Research Reports

HEI’s mission is to provide credible science to support environmental regulations and other policy decisions. The results of each HEI-funded project undergo peer-review by outside scientists and the Health Review Committee. The HEI Research Reports contain the Investigator’s Report and the Review Committee’s evaluation of the study, summarized in a Commentary or short Critique.

ISSN 1041-5505 (print)        ISSN 2688-6855 (online) 

Research Report 127
Bert Brunekreef
Nicole AH Janssen
Jeroen J de Hartog
Marieke Oldenwening
Kees Meliefste
Gerard Hoek
Timo Lanki
Kirsi L Timonen
Marko Vallius
Juha Pekkanen
Rene Van Grieken
January 2005

Dr. Brunekreef and his colleagues assessed the correlation between personal, indoor, and outdoor PM2.5 concentrations for elderly people with cardiovascular disease living in Amsterdam, The Netherlands, and Helsinki, Finland. Measurements were taken between November 1998 and June 1999 using fixed monitoring sites near the subjects' residences and inside their homes using the same type of monitor. Personal exposures were monitored with a different type of sampler that the subjects kept with them at all times.

Research Report 128
Mark L Witten
Simon S Wong
Nina N Sun
Ingegerd Keith
Chol-Bum Kweon
David E Foster
James J Schauer
Duane L Sherrill
January 2005

Dr. Witten and colleagues investigated the inflammatory effects of diesel exhaust exposure on rat airways. The investigators focused on the role of neurogenic inflammation, an inflammatory response defined by the release of neuropeptides, such as substance P (SP), from sensory nerve fibers known as C fibers located within the lung tissue. Neurogenic inflammation has been implicated in responses to inhaled irritants such as ozone and cigarette smoke and has been implied to play a role in asthma.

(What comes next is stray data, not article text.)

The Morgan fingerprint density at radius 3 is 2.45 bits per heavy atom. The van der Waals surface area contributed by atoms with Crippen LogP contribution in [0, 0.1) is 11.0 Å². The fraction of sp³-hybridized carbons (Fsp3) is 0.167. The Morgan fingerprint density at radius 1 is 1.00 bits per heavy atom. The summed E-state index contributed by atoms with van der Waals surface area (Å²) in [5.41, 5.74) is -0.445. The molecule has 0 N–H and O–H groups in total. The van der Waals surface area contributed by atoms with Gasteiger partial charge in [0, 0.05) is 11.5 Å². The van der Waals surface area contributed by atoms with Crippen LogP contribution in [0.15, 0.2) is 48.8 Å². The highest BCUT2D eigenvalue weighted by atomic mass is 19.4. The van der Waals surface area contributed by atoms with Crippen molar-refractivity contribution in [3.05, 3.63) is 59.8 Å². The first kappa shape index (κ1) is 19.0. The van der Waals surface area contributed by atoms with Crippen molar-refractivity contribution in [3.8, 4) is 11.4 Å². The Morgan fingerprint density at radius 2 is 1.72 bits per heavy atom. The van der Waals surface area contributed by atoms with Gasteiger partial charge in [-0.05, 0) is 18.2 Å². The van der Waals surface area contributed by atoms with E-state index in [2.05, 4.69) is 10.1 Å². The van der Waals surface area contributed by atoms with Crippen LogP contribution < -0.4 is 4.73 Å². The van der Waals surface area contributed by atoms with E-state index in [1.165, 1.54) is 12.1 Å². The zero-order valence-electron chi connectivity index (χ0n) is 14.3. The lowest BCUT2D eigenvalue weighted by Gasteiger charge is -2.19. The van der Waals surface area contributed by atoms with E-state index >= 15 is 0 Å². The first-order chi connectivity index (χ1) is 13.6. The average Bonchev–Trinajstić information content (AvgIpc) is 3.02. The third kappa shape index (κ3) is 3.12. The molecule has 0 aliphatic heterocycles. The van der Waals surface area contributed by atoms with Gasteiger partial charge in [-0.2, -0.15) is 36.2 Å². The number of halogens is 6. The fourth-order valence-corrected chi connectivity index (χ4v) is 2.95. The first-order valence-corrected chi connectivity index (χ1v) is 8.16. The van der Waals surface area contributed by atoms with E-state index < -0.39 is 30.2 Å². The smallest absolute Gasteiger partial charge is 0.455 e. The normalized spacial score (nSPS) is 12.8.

Research Report 126
Mark W Frampton
Mark J Utell
Wojciech Zareba
Günter Oberdörster
Christopher Cox
Li-Shan Huang
Paul E Morrow
F Eun-Hyung Lee
David Chalupa
Lauren M Frasier
Donna M Speers
Judith Stewart
December 2004

Dr. Frampton and his colleagues evaluated the effects of exposing healthy and mildly asthmatic men and women to laboratory-generated ultrafine carbon particles. They hypothesized that ultrafine particle exposure would activate leukocytes and endothelial cells and lead to an inflammatory response in the airway and in the blood; and that it also might affect respiration and cardiac electrophysiologic function. They further hypothesized that effects would be greater in people with asthma than in healthy people.

Research Report 123
Francesca Dominici
December 2004

This report describes a study funded under the Walter A. Rosenblith New Investigator Award. Dr Francesca Dominici and colleagues at Johns Hopkins University developed more flexible methods and statistical models for the National Morbidity, Mortality, and Air Pollution Study database.

Research Report 125
James S Ultman
Abdellaziz Ben-Jebria
Steven F Arnold
November 2004

Dr James Ultman and colleagues at Pennsylvania State University recruited 32 men and 28 women to examine differences in ozone uptake in the lung. The subjects (all non smokers) first took a series of single breaths of air–ozone mixtures, which allowed the investigators to examine how ozone was distributed in the airways and where the major fraction of ozone was taken up. In a follow-up test, the subjects pedaled a bicycle ergometer to produce conditions of moderate exercise for one hour while breathing clean air, followed by a third test while breathing ozone at 0.25 ppm).